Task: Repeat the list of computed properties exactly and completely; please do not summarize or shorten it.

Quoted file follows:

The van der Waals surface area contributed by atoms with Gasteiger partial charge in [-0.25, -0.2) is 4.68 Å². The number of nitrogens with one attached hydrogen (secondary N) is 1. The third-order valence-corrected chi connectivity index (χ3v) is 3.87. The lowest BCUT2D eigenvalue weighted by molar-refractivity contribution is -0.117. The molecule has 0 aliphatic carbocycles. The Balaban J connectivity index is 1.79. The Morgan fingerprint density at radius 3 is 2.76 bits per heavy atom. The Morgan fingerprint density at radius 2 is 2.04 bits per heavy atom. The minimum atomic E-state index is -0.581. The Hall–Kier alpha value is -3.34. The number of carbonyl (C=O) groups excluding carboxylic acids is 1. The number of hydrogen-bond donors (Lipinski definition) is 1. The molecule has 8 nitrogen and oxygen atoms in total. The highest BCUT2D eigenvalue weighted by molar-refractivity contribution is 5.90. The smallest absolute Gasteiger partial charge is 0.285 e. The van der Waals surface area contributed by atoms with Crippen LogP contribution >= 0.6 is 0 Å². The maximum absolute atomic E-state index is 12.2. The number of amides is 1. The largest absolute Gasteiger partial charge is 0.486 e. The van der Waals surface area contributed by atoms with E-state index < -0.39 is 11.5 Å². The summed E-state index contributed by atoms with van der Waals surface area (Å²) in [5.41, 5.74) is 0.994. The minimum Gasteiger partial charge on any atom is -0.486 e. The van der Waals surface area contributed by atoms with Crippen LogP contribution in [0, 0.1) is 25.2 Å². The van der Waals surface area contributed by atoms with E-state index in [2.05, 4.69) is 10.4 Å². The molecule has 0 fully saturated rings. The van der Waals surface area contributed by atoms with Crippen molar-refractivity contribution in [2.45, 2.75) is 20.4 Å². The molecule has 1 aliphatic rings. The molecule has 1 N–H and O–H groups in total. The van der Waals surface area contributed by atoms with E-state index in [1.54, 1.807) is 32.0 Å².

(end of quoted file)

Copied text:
The van der Waals surface area contributed by atoms with Gasteiger partial charge in [-0.25, -0.2) is 4.68 Å². The number of nitrogens with one attached hydrogen (secondary N) is 1. The third-order valence-corrected chi connectivity index (χ3v) is 3.87. The lowest BCUT2D eigenvalue weighted by molar-refractivity contribution is -0.117. The molecule has 0 aliphatic carbocycles. The Balaban J connectivity index is 1.79. The Morgan fingerprint density at radius 3 is 2.76 bits per heavy atom. The Morgan fingerprint density at radius 2 is 2.04 bits per heavy atom. The minimum atomic E-state index is -0.581. The Hall–Kier alpha value is -3.34. The number of carbonyl (C=O) groups excluding carboxylic acids is 1. The number of hydrogen-bond donors (Lipinski definition) is 1. The molecule has 8 nitrogen and oxygen atoms in total. The highest BCUT2D eigenvalue weighted by molar-refractivity contribution is 5.90. The smallest absolute Gasteiger partial charge is 0.285 e. The van der Waals surface area contributed by atoms with Crippen LogP contribution >= 0.6 is 0 Å². The maximum absolute atomic E-state index is 12.2. The number of amides is 1. The largest absolute Gasteiger partial charge is 0.486 e. The van der Waals surface area contributed by atoms with E-state index < -0.39 is 11.5 Å². The summed E-state index contributed by atoms with van der Waals surface area (Å²) in [5.41, 5.74) is 0.994. The minimum Gasteiger partial charge on any atom is -0.486 e. The van der Waals surface area contributed by atoms with Crippen LogP contribution in [0, 0.1) is 25.2 Å². The van der Waals surface area contributed by atoms with E-state index in [2.05, 4.69) is 10.4 Å². The molecule has 0 fully saturated rings. The van der Waals surface area contributed by atoms with Crippen molar-refractivity contribution in [2.45, 2.75) is 20.4 Å². The molecule has 1 aliphatic rings. The molecule has 1 N–H and O–H groups in total. The van der Waals surface area contributed by atoms with E-state index in [1.54, 1.807) is 32.0 Å².